Under my byline

Vodka from wine

Posted in Q&A by Rrishi on 28 February 2009

Jean-Sébastien Robicquet (c) DiageoQ&A: Jean-Sébastien Robicquet

Despite his wine- and Cognac-making roots, Jean-Sébastien Robicquet turned to distilling fine vodka. He talks about Cîroc.

You have a long history of winemaking in your family.

It goes back to the 16th century, [with a member of the] family being mayor of Cognac, and then after the 17th century where we had one of the first cognac businesses. But now it has disappeared with the Revolution and all. We had some chaotic times!

Why vodka, from a winemaker?

The idea came from — what else, what do we do? In France everybody’s doing wine. In Cognac everybody’s doing Cognac. How can you exploit, diversify, innovate? And after all, if you are making wine and if you are a distiller, the question of going into vodka is just extending the distillation to the highest level possible.

Were your neighbours offended at the break from tradition?

It was a little funny at the very beginning. We started development in 2001 and the first release was in 2002; 2003 and 2004 were funny in that it was a shock to people: “How can you make vodka when you should be making brandy or cognac or wine?” Because they had a poor understanding of what could be vodka. France is not traditionally a country where we drink quality vodka. But in the rest of the world there are markets where [there is a] demand for a very clean, expressive, fresh, different-tasting vodka experience, and obviously that’s where we started — i.e., with the USA.

How did you select the grapes for Cîroc?

It’s not a common habit to make vodka with grapes, so we had to find the most relevant grapes to have the flavour profile we wanted. The Ugni Blanc was a given because the Ugni Blanc grape is meant to be distilled. It’s with the Ugni Blanc that we make cognac. After that we tried 35 different wines, and the Mauzac came up as being the most appropriate.

What is most distinctive about your Cîroc method?

The first is that it’s made of grapes and wine. The second is that we believe you need to have the best raw material, i.e. the best wine in the case of Cîroc, because distillation is nothing less than the concentration, so if you do concentrate non-qualitative product, you may have a non-qualitative result. And we don’t use filtration because we only work with the purest material, therefore we just distill and we don’t need to clean, filter or sweep out all the efforts made at the winemaking level to enhance the flavours and the character.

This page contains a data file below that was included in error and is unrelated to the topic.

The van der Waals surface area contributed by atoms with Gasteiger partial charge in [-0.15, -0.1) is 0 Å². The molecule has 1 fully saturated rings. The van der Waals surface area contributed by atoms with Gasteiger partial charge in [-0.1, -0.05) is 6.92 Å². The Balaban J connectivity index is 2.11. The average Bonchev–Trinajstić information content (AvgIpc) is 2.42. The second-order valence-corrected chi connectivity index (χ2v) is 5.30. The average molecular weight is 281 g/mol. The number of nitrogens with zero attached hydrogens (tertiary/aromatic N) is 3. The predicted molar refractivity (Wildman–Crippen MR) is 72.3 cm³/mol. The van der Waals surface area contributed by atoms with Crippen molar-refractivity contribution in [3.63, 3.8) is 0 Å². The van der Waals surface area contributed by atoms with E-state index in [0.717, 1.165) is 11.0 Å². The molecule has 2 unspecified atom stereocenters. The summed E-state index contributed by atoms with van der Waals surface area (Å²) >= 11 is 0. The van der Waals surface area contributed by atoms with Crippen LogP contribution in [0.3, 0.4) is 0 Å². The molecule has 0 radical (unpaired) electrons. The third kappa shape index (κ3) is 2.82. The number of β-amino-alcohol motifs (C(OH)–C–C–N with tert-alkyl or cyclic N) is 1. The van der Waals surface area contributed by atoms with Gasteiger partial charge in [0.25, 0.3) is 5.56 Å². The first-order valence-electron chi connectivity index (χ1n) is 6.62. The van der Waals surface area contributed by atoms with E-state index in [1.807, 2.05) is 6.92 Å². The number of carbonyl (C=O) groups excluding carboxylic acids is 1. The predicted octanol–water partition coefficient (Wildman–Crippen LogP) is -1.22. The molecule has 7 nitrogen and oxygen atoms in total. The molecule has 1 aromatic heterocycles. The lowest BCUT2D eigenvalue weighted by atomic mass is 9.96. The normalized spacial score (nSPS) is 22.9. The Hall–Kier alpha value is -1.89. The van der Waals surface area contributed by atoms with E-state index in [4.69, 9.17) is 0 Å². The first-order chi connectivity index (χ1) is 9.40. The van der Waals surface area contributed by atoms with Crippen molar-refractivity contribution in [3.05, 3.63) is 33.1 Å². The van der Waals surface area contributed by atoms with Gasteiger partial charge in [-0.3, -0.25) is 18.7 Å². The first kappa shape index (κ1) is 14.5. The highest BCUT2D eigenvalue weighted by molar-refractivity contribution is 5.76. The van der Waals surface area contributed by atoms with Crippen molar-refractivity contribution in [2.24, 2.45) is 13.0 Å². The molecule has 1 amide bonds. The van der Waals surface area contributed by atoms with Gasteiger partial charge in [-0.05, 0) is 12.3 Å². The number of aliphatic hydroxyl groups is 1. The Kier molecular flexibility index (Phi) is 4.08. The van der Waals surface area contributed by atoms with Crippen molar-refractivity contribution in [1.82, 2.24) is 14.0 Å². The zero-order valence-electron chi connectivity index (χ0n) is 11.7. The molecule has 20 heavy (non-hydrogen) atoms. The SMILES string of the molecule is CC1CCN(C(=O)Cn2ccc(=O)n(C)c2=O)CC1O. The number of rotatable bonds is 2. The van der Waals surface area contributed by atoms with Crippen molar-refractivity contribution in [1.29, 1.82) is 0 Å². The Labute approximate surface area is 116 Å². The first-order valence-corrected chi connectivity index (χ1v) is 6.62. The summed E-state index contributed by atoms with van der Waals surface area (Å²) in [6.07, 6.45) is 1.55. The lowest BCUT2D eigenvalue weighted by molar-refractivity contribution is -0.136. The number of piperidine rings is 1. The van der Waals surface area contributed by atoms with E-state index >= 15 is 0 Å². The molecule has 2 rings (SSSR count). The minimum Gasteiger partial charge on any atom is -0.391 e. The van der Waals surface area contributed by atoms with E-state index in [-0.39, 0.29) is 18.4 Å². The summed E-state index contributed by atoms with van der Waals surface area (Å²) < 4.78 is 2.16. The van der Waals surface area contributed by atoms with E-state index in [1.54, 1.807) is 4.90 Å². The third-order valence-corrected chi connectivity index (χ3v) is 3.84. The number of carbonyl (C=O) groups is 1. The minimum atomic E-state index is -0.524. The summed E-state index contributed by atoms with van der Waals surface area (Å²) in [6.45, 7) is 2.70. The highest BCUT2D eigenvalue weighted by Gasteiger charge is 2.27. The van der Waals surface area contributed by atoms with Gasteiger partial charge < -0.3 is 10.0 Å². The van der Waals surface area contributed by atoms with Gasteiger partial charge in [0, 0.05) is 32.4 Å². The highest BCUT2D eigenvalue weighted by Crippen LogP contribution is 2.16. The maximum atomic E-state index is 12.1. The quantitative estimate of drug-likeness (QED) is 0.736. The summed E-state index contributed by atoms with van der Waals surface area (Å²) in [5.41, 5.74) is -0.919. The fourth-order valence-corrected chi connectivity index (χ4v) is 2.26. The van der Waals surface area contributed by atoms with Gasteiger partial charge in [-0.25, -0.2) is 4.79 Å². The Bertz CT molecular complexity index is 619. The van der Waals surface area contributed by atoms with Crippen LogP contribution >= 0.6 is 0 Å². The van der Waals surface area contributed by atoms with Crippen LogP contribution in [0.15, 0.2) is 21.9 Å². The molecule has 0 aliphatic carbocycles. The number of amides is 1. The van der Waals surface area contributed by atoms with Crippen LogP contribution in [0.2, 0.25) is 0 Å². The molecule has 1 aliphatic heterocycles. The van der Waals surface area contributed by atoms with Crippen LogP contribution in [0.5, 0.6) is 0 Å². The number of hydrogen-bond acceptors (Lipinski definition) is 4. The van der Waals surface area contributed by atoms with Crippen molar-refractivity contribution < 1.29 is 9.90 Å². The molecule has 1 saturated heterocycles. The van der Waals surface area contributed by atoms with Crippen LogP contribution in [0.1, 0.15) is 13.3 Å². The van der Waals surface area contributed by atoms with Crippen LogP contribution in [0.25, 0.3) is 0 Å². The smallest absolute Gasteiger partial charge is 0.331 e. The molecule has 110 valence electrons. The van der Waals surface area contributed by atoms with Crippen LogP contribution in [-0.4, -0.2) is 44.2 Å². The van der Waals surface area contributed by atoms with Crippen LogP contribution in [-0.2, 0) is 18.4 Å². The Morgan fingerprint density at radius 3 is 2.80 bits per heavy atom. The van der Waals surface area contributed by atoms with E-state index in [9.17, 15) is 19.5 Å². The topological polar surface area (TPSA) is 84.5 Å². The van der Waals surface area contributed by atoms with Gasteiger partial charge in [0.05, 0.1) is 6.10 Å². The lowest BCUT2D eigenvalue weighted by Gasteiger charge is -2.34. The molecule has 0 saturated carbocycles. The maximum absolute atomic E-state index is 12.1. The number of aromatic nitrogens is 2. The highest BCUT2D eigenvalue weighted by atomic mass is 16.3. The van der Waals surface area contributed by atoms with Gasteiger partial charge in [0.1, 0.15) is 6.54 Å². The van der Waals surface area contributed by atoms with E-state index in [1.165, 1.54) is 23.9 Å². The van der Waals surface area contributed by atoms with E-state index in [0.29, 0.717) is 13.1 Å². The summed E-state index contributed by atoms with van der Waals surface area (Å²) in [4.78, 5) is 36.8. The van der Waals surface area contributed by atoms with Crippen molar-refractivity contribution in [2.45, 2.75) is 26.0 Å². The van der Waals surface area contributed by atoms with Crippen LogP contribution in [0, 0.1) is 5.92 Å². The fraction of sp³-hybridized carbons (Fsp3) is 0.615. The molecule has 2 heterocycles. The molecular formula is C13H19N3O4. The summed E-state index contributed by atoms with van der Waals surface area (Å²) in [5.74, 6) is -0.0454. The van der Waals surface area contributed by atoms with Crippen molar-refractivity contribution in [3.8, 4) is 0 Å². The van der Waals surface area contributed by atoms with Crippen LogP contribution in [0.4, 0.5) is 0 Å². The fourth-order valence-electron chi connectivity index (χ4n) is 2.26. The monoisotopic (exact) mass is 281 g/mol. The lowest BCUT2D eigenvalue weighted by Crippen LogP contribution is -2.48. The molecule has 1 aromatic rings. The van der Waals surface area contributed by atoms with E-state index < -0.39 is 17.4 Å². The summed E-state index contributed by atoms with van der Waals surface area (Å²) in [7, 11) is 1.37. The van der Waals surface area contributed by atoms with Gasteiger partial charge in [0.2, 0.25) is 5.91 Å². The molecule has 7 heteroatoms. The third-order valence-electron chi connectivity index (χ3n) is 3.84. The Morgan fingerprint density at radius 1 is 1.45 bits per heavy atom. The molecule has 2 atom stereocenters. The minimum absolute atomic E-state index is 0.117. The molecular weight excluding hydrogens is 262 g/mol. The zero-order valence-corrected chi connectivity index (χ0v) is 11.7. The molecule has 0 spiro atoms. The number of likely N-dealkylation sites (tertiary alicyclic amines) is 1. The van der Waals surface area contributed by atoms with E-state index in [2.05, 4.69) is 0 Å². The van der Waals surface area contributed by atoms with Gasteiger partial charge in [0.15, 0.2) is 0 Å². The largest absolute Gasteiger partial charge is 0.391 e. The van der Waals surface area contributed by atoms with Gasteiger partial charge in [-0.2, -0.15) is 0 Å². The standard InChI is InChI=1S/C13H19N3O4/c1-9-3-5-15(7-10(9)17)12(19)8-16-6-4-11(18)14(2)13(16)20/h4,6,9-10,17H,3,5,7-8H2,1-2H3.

How should it be drunk?

The fuzzy question about the perfect drink is it’s a sort of alchimia between local tradition, behaviour and moment. For me I like it neat because it’s extremely smooth, velvety, fruity vodka, but also depending on the time of the day or the weather you can have a splash of sparkling water or spring water, and zest of lime. Or if you feel like being extremely creative, you can do with some fresh fruits or vegetables even that you may have handy — one of them is you take some grapes, in season, you meddle [mash?] them, you add a dash of Cîroc to increase the sugar level, ice, shake it with vodka and that’s it. It’s very good, very simple, but very pleasant.

You’re in India to judge a bartending competition. How did you learn mixology?

Mixology I’m learning every day. Talking about mixology is like talking about cooking or painting — you’ve got a palette of colour, a palette of food. Born and raised in the vineyard, we are trained to be sensitive, careful with flavours, scent, aromas, and try to match and blend.

(Yes, it’s PR. But I enjoyed it.)

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2 Responses

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  1. Er... said, on 12 March 2009 at 12:13 am

    So Cyrano de Bergerac had it all wrong. Instead of being a poet and a romanitc, and embarrassed by his nose, he should simply have followed the twitch.

  2. Rrishi Raote said, on 19 March 2009 at 10:44 pm

    I’m not sure what you mean! Wasn’t C de B proud of his nose? At least, the real-life Cyrano was. If ya got the nose, I suppose, the lesson goes, just make the mos’…


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